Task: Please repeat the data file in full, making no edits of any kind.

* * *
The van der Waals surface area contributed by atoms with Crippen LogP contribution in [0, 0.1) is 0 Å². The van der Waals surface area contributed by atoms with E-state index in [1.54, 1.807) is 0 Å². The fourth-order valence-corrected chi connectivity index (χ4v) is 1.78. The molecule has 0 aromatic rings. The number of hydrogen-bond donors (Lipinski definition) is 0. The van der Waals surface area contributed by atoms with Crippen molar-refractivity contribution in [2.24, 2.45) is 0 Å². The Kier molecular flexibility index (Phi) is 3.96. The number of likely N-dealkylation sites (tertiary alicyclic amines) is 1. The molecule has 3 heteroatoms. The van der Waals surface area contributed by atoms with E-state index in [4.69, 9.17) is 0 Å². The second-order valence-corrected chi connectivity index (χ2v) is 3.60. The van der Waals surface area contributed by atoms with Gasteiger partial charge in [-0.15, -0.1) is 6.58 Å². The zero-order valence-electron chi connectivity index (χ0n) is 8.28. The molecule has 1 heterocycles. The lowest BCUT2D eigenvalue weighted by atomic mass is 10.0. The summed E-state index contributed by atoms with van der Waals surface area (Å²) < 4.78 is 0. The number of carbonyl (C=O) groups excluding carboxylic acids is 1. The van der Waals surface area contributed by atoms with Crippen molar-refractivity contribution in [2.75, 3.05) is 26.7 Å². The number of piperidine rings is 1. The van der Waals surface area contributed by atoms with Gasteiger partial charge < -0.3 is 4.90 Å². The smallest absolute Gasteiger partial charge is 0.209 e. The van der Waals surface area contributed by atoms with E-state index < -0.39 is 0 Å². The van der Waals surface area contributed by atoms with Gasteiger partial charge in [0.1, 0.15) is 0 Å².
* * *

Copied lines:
The van der Waals surface area contributed by atoms with Crippen LogP contribution in [0, 0.1) is 0 Å². The van der Waals surface area contributed by atoms with E-state index in [1.54, 1.807) is 0 Å². The fourth-order valence-corrected chi connectivity index (χ4v) is 1.78. The molecule has 0 aromatic rings. The number of hydrogen-bond donors (Lipinski definition) is 0. The van der Waals surface area contributed by atoms with Crippen molar-refractivity contribution in [2.24, 2.45) is 0 Å². The Kier molecular flexibility index (Phi) is 3.96. The number of likely N-dealkylation sites (tertiary alicyclic amines) is 1. The molecule has 3 heteroatoms. The van der Waals surface area contributed by atoms with E-state index in [4.69, 9.17) is 0 Å². The second-order valence-corrected chi connectivity index (χ2v) is 3.60. The van der Waals surface area contributed by atoms with Gasteiger partial charge in [-0.15, -0.1) is 6.58 Å². The zero-order valence-electron chi connectivity index (χ0n) is 8.28. The molecule has 1 heterocycles. The lowest BCUT2D eigenvalue weighted by atomic mass is 10.0. The summed E-state index contributed by atoms with van der Waals surface area (Å²) < 4.78 is 0. The number of carbonyl (C=O) groups excluding carboxylic acids is 1. The van der Waals surface area contributed by atoms with Crippen molar-refractivity contribution in [2.75, 3.05) is 26.7 Å². The number of piperidine rings is 1. The van der Waals surface area contributed by atoms with Gasteiger partial charge < -0.3 is 4.90 Å². The smallest absolute Gasteiger partial charge is 0.209 e. The van der Waals surface area contributed by atoms with E-state index < -0.39 is 0 Å². The van der Waals surface area contributed by atoms with Gasteiger partial charge in [0.1, 0.15) is 0 Å².